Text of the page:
ESA Presents First Class of Science Policy Fellows
Annapolis, MD; October 16, 2014 -- In 2014, the Entomological Society of America (ESA) formed a program to support and develop scientists as visible and effective advocates for entomology and entomological research. The program will accept five new Fellows each year to serve two-year terms.
The new ESA Science Policy Fellows will engage in a variety of virtual and in-person educational events to teach them about how science policy and science funding decisions are made at the federal level, and to provide them an opportunity to engage with lawmakers, legislative staff, and federal agency leaders in Washington, DC.
The first class of ESA Science Policy Fellows was recently selected, and it includes the following ESA members:
- Dr. Marianne Alleyne, a research scientist in the Department of Entomology at the University of Illinois at Urbana-Champaign;
- Dr. Anders S. Huseth, a postdoctoral associate in the Department of Entomology at Cornell University;
- Dr. Jamin Dreyer, a postdoctoral researcher in the Department of Entomology at the University of Kentucky;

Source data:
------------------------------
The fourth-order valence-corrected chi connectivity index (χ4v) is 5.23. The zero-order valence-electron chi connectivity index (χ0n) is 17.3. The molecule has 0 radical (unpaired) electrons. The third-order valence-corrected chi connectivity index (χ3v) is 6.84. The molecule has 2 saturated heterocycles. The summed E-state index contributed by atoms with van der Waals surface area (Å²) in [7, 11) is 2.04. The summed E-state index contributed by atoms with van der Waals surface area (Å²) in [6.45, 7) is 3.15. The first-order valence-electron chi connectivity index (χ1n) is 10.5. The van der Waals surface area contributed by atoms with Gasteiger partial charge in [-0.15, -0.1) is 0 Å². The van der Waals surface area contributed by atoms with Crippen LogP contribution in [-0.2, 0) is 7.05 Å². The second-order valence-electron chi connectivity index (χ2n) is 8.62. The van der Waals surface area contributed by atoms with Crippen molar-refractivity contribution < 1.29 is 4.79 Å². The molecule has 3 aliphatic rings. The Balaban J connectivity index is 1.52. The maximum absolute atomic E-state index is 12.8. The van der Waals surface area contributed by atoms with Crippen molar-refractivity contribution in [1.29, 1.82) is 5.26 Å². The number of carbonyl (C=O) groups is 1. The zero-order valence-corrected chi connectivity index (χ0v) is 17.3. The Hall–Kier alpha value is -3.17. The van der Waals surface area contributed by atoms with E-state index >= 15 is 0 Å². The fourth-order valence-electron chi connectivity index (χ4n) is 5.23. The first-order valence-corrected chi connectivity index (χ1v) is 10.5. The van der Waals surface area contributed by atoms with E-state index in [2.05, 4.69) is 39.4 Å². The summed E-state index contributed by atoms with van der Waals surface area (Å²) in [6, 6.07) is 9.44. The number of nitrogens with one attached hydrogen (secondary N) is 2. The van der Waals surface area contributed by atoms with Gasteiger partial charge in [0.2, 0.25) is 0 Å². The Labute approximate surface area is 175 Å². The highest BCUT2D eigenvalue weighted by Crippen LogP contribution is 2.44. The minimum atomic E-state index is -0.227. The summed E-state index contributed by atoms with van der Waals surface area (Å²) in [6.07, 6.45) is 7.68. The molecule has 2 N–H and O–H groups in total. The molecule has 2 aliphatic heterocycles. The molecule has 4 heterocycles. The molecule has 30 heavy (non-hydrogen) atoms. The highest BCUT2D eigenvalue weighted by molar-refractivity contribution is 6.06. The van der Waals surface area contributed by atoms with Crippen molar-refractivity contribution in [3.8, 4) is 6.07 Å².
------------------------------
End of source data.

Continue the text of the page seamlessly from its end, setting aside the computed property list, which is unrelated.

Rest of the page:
- Dr. Rayda K. Krell, an independent consultant specializing in entomological and agricultural communications;
- Ariel Rivers, a dual-title doctoral candidate at Pennsylvania State University, studying entomology and international agriculture and development.
The new class of Science Policy Fellows will begin training at Entomology 2014 in Portland in November. Typical activities for their two-year term will include:
- Attending science and policy workshops and networking events at ESA’s Annual Meeting;
- Participating in teleconferences and webinars on federal science policy and budget development, as well as specific policy issues;
- Assisting in the development of policy statements;
- Participating in Washington DC-based meetings and events for hands-on experience with legislators, legislative staff, and agency leaders.
The Entomological Society of America is the largest organization in the world serving the professional and scientific needs of entomologists and people in related disciplines. Founded in 1889, ESA today has nearly 7,000 members affiliated with educational institutions, health agencies, private industry, and government. Members are researchers, teachers, extension service personnel, administrators, marketing representatives, research technicians, consultants, students, and hobbyists. For more information, visit http://www.entsoc.org.